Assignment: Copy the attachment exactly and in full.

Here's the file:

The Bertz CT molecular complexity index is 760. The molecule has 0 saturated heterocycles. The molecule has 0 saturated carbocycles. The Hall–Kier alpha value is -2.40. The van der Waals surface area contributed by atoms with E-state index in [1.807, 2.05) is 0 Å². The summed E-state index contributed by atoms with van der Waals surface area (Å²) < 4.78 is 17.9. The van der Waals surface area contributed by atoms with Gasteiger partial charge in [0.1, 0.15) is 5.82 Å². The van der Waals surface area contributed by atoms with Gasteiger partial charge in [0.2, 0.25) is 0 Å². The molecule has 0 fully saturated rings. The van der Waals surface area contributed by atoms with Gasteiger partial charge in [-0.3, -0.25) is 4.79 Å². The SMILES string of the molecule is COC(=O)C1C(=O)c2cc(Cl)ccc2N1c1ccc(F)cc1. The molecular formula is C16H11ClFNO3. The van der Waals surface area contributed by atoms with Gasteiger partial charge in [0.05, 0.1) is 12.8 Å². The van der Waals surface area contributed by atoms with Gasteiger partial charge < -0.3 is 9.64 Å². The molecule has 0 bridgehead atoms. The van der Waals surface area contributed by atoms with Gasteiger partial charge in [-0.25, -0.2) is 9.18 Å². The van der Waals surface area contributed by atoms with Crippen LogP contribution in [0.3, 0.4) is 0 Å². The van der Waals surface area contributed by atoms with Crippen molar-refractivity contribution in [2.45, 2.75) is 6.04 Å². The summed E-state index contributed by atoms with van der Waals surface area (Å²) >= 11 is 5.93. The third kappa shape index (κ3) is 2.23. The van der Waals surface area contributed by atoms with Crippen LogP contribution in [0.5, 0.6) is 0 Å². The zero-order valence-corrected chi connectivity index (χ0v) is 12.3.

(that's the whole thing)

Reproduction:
The Bertz CT molecular complexity index is 760. The molecule has 0 saturated heterocycles. The molecule has 0 saturated carbocycles. The Hall–Kier alpha value is -2.40. The van der Waals surface area contributed by atoms with E-state index in [1.807, 2.05) is 0 Å². The summed E-state index contributed by atoms with van der Waals surface area (Å²) < 4.78 is 17.9. The van der Waals surface area contributed by atoms with Gasteiger partial charge in [0.1, 0.15) is 5.82 Å². The van der Waals surface area contributed by atoms with Gasteiger partial charge in [0.2, 0.25) is 0 Å². The molecule has 0 fully saturated rings. The van der Waals surface area contributed by atoms with Gasteiger partial charge in [-0.3, -0.25) is 4.79 Å². The SMILES string of the molecule is COC(=O)C1C(=O)c2cc(Cl)ccc2N1c1ccc(F)cc1. The molecular formula is C16H11ClFNO3. The van der Waals surface area contributed by atoms with Gasteiger partial charge in [0.05, 0.1) is 12.8 Å². The van der Waals surface area contributed by atoms with Gasteiger partial charge < -0.3 is 9.64 Å². The molecule has 0 bridgehead atoms. The van der Waals surface area contributed by atoms with Gasteiger partial charge in [-0.25, -0.2) is 9.18 Å². The van der Waals surface area contributed by atoms with Crippen LogP contribution in [0.3, 0.4) is 0 Å². The van der Waals surface area contributed by atoms with Crippen molar-refractivity contribution in [2.45, 2.75) is 6.04 Å². The summed E-state index contributed by atoms with van der Waals surface area (Å²) >= 11 is 5.93. The third kappa shape index (κ3) is 2.23. The van der Waals surface area contributed by atoms with Crippen LogP contribution in [0.5, 0.6) is 0 Å². The zero-order valence-corrected chi connectivity index (χ0v) is 12.3.